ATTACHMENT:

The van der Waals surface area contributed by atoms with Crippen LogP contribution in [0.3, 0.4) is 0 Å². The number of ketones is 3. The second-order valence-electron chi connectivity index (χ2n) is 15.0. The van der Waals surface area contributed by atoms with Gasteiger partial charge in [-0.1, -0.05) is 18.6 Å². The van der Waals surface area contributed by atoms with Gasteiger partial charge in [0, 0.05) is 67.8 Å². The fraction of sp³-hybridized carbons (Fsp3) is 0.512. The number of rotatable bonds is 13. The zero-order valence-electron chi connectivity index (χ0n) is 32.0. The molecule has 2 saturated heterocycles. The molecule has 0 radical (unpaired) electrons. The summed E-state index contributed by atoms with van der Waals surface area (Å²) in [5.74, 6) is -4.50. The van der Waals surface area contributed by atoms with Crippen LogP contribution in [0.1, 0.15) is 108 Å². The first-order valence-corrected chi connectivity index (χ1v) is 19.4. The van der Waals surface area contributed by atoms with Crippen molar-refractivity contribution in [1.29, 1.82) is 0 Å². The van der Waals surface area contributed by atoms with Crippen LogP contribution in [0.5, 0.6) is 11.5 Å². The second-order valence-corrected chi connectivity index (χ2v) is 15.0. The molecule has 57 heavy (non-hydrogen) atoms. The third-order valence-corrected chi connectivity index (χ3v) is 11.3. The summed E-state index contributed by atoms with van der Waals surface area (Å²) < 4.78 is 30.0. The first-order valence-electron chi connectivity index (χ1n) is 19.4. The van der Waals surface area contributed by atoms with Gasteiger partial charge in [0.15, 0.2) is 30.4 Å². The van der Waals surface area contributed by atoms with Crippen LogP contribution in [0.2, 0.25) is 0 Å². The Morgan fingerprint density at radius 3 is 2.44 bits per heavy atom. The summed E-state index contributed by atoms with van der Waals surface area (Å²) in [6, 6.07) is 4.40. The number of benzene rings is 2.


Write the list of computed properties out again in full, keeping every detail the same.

The van der Waals surface area contributed by atoms with Crippen LogP contribution in [0.3, 0.4) is 0 Å². The number of ketones is 3. The second-order valence-electron chi connectivity index (χ2n) is 15.0. The van der Waals surface area contributed by atoms with Gasteiger partial charge in [-0.1, -0.05) is 18.6 Å². The van der Waals surface area contributed by atoms with Gasteiger partial charge in [0, 0.05) is 67.8 Å². The fraction of sp³-hybridized carbons (Fsp3) is 0.512. The number of rotatable bonds is 13. The zero-order valence-electron chi connectivity index (χ0n) is 32.0. The molecule has 2 saturated heterocycles. The molecule has 0 radical (unpaired) electrons. The summed E-state index contributed by atoms with van der Waals surface area (Å²) in [5.74, 6) is -4.50. The van der Waals surface area contributed by atoms with Crippen LogP contribution in [0.1, 0.15) is 108 Å². The first-order valence-corrected chi connectivity index (χ1v) is 19.4. The van der Waals surface area contributed by atoms with Crippen molar-refractivity contribution in [1.29, 1.82) is 0 Å². The van der Waals surface area contributed by atoms with Crippen LogP contribution in [0.5, 0.6) is 11.5 Å². The second-order valence-corrected chi connectivity index (χ2v) is 15.0. The molecule has 57 heavy (non-hydrogen) atoms. The third-order valence-corrected chi connectivity index (χ3v) is 11.3. The summed E-state index contributed by atoms with van der Waals surface area (Å²) < 4.78 is 30.0. The first-order valence-electron chi connectivity index (χ1n) is 19.4. The van der Waals surface area contributed by atoms with Gasteiger partial charge in [0.15, 0.2) is 30.4 Å². The van der Waals surface area contributed by atoms with Crippen LogP contribution in [0.2, 0.25) is 0 Å². The Morgan fingerprint density at radius 3 is 2.44 bits per heavy atom. The summed E-state index contributed by atoms with van der Waals surface area (Å²) in [6, 6.07) is 4.40. The number of benzene rings is 2.